Iranian researcher denied US entry has ties to militia

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An Iranian cancer researcher who was denied entry to the US previously headed a student branch of volunteer paramilitary militia, footage aired on state television Thursday showed.

State television showed Mohsen Dehnavi arriving back in Tehran alongside his wife and children. In comments to the channel at the airport, he defended his travel to the United States as solely intended for science and research.

"The topic of our research was health and saving ill people fighting cancer from this dangerous disease, but they didn't allow us entry, despite, as I mentioned, all the efforts made by the American academic community," he said.

Dehnavi was detained at Boston's Logan International Airport along with his wife and three young children upon arrival Monday, and were sent back to Iran the following day despite holding a J-1 visa for visiting scholars. He was expecting to take up work at Boston Children's Hospital.

The US Customs and Border Patrol has said the family's detention was for "reasons unrelated" to President Donald Trump's executive order on travelers from several predominantly Muslim countries, including Iran. It did not say why specifically the family was turned back.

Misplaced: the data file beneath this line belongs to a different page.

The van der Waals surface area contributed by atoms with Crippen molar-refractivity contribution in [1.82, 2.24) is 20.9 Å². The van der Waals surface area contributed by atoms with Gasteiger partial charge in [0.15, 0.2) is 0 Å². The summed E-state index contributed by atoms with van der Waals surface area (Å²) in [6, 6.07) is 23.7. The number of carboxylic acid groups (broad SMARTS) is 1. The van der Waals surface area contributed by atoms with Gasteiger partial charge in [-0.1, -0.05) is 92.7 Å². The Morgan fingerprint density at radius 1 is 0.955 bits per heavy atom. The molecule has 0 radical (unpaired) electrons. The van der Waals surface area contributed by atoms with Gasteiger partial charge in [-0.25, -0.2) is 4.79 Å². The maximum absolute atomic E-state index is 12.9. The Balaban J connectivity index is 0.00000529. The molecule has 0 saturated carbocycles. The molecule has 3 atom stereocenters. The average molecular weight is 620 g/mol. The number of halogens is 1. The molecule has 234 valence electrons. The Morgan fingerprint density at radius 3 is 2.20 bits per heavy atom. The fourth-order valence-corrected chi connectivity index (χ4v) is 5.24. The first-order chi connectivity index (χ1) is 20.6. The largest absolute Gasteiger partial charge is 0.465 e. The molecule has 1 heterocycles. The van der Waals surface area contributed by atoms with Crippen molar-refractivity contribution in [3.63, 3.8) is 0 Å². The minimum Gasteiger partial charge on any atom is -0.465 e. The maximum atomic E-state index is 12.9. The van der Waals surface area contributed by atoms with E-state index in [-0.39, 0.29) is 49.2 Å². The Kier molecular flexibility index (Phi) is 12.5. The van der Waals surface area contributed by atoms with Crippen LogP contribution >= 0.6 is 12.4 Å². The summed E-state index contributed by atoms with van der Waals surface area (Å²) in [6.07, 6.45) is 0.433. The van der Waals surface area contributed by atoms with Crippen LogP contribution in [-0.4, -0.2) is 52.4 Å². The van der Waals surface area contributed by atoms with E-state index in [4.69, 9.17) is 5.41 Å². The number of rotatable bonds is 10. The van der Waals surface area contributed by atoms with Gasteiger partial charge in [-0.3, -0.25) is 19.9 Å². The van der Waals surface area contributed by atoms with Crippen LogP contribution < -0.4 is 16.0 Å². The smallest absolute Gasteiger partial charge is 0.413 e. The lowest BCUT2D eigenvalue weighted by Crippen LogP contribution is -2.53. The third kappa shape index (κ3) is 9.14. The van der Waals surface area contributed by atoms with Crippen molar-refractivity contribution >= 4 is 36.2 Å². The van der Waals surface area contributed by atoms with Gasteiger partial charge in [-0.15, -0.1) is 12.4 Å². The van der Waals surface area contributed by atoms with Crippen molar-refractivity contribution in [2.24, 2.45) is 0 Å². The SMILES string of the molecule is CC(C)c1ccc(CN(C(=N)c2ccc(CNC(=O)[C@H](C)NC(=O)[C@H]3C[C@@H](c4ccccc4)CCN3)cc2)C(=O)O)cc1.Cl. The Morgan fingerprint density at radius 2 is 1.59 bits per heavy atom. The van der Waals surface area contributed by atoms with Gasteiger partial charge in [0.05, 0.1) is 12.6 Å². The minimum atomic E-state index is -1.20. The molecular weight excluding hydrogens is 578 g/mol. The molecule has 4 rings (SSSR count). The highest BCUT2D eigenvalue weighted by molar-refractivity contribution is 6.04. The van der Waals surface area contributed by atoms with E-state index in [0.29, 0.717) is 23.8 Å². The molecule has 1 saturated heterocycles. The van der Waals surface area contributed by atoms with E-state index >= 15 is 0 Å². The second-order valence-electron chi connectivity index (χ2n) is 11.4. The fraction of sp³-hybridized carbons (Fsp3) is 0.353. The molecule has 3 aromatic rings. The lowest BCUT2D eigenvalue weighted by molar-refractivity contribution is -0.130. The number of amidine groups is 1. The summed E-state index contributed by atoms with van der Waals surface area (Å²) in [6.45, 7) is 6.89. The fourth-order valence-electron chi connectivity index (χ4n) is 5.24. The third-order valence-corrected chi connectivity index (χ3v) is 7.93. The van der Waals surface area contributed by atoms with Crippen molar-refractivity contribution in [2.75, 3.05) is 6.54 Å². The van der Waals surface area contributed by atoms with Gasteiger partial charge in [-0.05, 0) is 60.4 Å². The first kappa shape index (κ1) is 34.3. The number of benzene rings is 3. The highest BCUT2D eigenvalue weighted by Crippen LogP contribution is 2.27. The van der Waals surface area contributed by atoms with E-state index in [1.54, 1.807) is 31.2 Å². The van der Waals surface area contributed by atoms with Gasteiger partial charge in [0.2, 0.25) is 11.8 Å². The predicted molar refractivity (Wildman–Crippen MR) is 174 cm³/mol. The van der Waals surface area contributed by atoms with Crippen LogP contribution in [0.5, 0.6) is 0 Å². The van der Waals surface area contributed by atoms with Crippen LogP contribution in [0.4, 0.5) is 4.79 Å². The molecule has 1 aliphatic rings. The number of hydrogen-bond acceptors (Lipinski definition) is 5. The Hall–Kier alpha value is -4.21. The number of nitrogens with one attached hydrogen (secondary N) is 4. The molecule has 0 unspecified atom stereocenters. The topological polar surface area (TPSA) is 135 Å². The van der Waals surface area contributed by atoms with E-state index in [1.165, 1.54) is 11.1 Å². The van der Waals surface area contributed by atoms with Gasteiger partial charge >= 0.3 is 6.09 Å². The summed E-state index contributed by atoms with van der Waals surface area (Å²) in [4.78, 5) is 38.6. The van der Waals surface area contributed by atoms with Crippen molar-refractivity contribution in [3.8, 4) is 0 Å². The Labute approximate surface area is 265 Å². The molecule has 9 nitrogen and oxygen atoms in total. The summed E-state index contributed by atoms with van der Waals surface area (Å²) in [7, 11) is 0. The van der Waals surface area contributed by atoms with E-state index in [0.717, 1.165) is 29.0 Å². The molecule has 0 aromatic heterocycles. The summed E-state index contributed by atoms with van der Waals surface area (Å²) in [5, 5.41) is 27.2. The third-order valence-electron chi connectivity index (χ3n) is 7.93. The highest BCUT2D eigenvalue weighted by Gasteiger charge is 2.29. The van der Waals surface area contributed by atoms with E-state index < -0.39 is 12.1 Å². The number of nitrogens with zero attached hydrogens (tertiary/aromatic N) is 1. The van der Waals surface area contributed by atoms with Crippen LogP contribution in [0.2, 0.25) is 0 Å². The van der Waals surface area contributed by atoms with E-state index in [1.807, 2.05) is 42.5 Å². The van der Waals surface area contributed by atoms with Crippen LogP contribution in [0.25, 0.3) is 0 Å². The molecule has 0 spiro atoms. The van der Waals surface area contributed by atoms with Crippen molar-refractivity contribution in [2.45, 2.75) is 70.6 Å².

The Supreme Court recently ruled the Trump administration could largely enforce its temporary ban on travelers from Iran, Libya, Somalia, Sudan, Syria and Yemen. But the court said the ban can't block people with a "credible claim of a bona fide relationship with a person or entity in the United States."

The state TV footage showed that Dehnavi was the same man who was featured in a years-old report by the semi-official Fars news agency on his being named the head of the student branch of the Basij at Iran's Sharif University in September 2007. The Basij is a volunteer militia that is linked to Iran's Revolutionary Guard.

He later served on the unsuccessful 2013 presidential campaign of a prominent hard-liner, former nuclear negotiator Saeed Jalili.

Dehnavi said on arrival in Tehran that he and his family were detained for around 30 hours in Boston.
"They kept me and my family under detention-like conditions for 28 to 30 hours in a room," he said. "They didn't allow us to call anyone or exit the room."

Sourena Sattari, Iran's vice president for science and technology, said that type of treatment only creates frustration in the scientific community, semi-official Tasnim reported Thursday.

Sattari said Dehnavi and his family were denied entry to the US "under unconventional pretexts" despite obtaining all legal documents.

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